November 7, 2010

Readings: Etiologies

As Randall Packard and Paul Epstein have written, “The medical research community expected the social scientist to adhere to the dominant behavioral model. Constructed in this way, the question immediately narrowed the range of sociological data relevant for the discussion. It became not: ‘What is the social context within which HIV transmission occurs in Africa’? but rather: ‘What are the patterns of behavior which are placing the Africans at risk of infection?’ While the first construction would have allowed for open-ended discussion of a wide range of social, political and economic conditions that might be affecting health levels in Africa, the latter formulation quickly narrowed discussion to an inquiry into the ‘customs of the natives.’” Not only is this approach to the problem ineffective, as many studies conducted since have shown, it is also unjust, because it leads to laying responsibility for their affliction on people with AIDS themselves, a classic reversal of the order of things that consists in “blaming the victim.”
- Didier Fassin from When Bodies Remember

September 26, 2010

Conspicuous Aliens

In my dream, I'm waiting next to my car. I'm waiting because some people that I've never yet want to borrow it. In my dream, it made more sense why I was waiting and how this whole borrowing thing worked - maybe it was some variant of Flexcar of something.

A family shows up to pick up the car and I ask them if they don't mind dropping me off nearby. I explain that I would be grateful if they helped me although I could manage either way. They seem congenial enough and agree to take me. We climb into the car, I get in the back seat with the kids and the mother while the father sits in the front - on the passenger side. No one gets in the driver's seat.

Then, the car starts driving.

I get suspicious. Mainly because the car is diving but no one is in the driver's seat.

The father is sitting on the passenger side and smiling contently. The whole family sits calmly while the car drives itself. It takes me a moment to realize why all this is happening but I come to the obvious conclusion fairly quickly. These people are aliens, not humans at all. To test my theory, I say a couple things in alien.

In a buzzy insect-like alien language:
"What are you doing? That's right, I speak alien and I know you understand me."

Now, they start to glance at each other nervously.

"Look", I say, "I know you're aliens. That's fine. But don't you realize that when you drive a car someone is actually supposed to drive the car? You can't do it like this, you'll get pulled over. You people are so bad at this. Where did you learn about humans anyway? Seriously, if you get caught it'll be straight to the alien autopsy for the lot of you. I don't even know if I want you to borrow my car now."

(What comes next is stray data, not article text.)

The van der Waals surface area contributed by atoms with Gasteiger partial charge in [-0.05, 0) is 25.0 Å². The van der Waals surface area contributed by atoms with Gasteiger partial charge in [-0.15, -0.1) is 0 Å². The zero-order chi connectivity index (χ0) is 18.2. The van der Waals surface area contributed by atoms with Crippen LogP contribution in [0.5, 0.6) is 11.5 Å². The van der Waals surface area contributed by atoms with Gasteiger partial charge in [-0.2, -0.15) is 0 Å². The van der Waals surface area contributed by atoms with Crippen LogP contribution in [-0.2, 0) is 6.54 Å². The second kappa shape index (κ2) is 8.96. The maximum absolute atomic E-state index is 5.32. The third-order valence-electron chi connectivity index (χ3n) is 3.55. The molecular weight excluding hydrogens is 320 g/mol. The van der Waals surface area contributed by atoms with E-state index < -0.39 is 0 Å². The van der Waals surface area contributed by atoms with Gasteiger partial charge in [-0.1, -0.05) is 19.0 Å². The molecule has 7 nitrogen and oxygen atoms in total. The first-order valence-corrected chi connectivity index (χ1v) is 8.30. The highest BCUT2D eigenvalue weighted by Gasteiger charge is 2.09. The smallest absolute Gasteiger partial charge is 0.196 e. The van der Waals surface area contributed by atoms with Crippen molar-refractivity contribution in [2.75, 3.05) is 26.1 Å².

End of dream

September 11, 2010

Readings: Modern Parents

The first enemy was sugar, then sweets and biscuits, then brands such as Coca Cola, and bigger temptations such as Barbie dolls and the ubiquitous gun: ‘an unceasing struggle between what is regarded as the world of nature and the artificial world of commodity materialism’.* The battles over diet and gender are regarded as efforts to resist commercialism and consumerism, efforts that invariably end first in capitulation and then in the withdrawal that characterises the grandparental generation, who find it easier to allow the child freedom to choose its own style...

Parents do not give up without a struggle, within which their concept of biology plays a major role. It is very common for such parents to insist that their infants have an allergy to anything artificial. It is as though the infants’ bodies have antennae attuned to the mothers’ ideology of nature. Infants are said to come out in spots as soon as they ingest any kind of additive or the wrong E-number. If the children do not oblige (with spots) then the parents may claim these additives cause behavioural problems, which is a harder claim to contest.
- Marilyn Strathern from "Kinship, Law and the Unexpected"

* Miller, Daniel. 1997. How infants grow mothers in North London. Theory, Culture and Society 14: 67 –88.

May 17, 2010

Happy Late Mother's Day

Consider this: In American politics today, the “perfect” mother is one who does not work and stays home with her children. Unless she’s poor. Poor women who want to stay home with their children are called lazy, welfare cheats. If you’re poor, you can only be a good mother by working.

- Lisa Wade in sociologicalimages

January 22, 2010

Jesus Loves Soft Rock

This one should be right up Unbeatable's alley.


January 5, 2010

Readings: Foreign Investment

Investments in emerging markets have done better than investments in the U.S. in the 2000s. China and Japan have continued to buy U.S. debt, not because they are impressed with Silicon Valley's growth potential, but in order to cripple American manufacturing by keeping the dollar artificially high and the yuan and the yen artificially low. Their debt purchases are part of their strategic industrial policies on behalf of their own export-oriented manufacturers, not a vote of confidence in future American economic dynamism.

- Michael Lind in The Clintonites Were Wrong